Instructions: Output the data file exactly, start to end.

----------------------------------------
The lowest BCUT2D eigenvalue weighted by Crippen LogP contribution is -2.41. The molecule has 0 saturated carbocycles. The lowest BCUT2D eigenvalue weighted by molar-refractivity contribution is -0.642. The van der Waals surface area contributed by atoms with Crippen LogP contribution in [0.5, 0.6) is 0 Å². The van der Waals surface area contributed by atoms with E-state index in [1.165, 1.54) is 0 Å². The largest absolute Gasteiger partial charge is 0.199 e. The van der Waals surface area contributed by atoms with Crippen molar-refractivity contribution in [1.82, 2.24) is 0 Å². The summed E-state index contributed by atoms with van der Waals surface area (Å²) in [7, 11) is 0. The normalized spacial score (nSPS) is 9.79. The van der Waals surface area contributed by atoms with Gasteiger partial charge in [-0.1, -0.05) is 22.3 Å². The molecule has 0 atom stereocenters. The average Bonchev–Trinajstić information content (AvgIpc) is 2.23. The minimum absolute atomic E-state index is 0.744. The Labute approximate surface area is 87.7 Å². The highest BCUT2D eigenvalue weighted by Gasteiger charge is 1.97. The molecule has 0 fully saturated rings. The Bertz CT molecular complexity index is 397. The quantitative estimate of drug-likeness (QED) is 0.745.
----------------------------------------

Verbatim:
The lowest BCUT2D eigenvalue weighted by Crippen LogP contribution is -2.41. The molecule has 0 saturated carbocycles. The lowest BCUT2D eigenvalue weighted by molar-refractivity contribution is -0.642. The van der Waals surface area contributed by atoms with Crippen LogP contribution in [0.5, 0.6) is 0 Å². The van der Waals surface area contributed by atoms with E-state index in [1.165, 1.54) is 0 Å². The largest absolute Gasteiger partial charge is 0.199 e. The van der Waals surface area contributed by atoms with Crippen molar-refractivity contribution in [1.82, 2.24) is 0 Å². The summed E-state index contributed by atoms with van der Waals surface area (Å²) in [7, 11) is 0. The normalized spacial score (nSPS) is 9.79. The van der Waals surface area contributed by atoms with Gasteiger partial charge in [-0.1, -0.05) is 22.3 Å². The molecule has 0 atom stereocenters. The average Bonchev–Trinajstić information content (AvgIpc) is 2.23. The minimum absolute atomic E-state index is 0.744. The Labute approximate surface area is 87.7 Å². The highest BCUT2D eigenvalue weighted by Gasteiger charge is 1.97. The molecule has 0 fully saturated rings. The Bertz CT molecular complexity index is 397. The quantitative estimate of drug-likeness (QED) is 0.745.